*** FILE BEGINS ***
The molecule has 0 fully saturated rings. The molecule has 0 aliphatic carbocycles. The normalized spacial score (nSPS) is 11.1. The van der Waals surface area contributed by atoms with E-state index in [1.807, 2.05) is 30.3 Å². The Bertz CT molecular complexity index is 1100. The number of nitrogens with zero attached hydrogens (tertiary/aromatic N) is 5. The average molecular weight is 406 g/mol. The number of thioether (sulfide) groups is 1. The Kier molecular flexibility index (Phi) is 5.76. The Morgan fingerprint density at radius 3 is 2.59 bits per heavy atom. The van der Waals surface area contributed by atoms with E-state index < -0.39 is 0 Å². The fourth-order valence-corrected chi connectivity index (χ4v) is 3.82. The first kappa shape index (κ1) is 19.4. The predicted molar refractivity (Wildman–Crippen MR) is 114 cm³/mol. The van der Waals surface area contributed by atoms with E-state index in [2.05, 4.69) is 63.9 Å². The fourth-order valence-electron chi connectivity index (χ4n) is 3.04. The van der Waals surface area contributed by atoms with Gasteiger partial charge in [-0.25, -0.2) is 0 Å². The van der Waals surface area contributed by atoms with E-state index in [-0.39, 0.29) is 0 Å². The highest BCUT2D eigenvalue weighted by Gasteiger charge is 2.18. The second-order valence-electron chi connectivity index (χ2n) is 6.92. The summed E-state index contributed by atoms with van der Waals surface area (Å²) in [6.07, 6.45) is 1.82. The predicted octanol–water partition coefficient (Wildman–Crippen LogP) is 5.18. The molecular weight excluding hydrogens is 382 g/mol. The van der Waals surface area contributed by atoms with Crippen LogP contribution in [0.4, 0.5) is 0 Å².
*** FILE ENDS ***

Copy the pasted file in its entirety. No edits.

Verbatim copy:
The molecule has 0 fully saturated rings. The molecule has 0 aliphatic carbocycles. The normalized spacial score (nSPS) is 11.1. The van der Waals surface area contributed by atoms with E-state index in [1.807, 2.05) is 30.3 Å². The Bertz CT molecular complexity index is 1100. The number of nitrogens with zero attached hydrogens (tertiary/aromatic N) is 5. The average molecular weight is 406 g/mol. The number of thioether (sulfide) groups is 1. The Kier molecular flexibility index (Phi) is 5.76. The Morgan fingerprint density at radius 3 is 2.59 bits per heavy atom. The van der Waals surface area contributed by atoms with E-state index < -0.39 is 0 Å². The fourth-order valence-corrected chi connectivity index (χ4v) is 3.82. The first kappa shape index (κ1) is 19.4. The predicted molar refractivity (Wildman–Crippen MR) is 114 cm³/mol. The van der Waals surface area contributed by atoms with E-state index in [2.05, 4.69) is 63.9 Å². The fourth-order valence-electron chi connectivity index (χ4n) is 3.04. The van der Waals surface area contributed by atoms with Gasteiger partial charge in [-0.25, -0.2) is 0 Å². The van der Waals surface area contributed by atoms with E-state index in [-0.39, 0.29) is 0 Å². The highest BCUT2D eigenvalue weighted by Gasteiger charge is 2.18. The second-order valence-electron chi connectivity index (χ2n) is 6.92. The summed E-state index contributed by atoms with van der Waals surface area (Å²) in [6.07, 6.45) is 1.82. The predicted octanol–water partition coefficient (Wildman–Crippen LogP) is 5.18. The molecular weight excluding hydrogens is 382 g/mol. The van der Waals surface area contributed by atoms with Crippen LogP contribution in [0.4, 0.5) is 0 Å².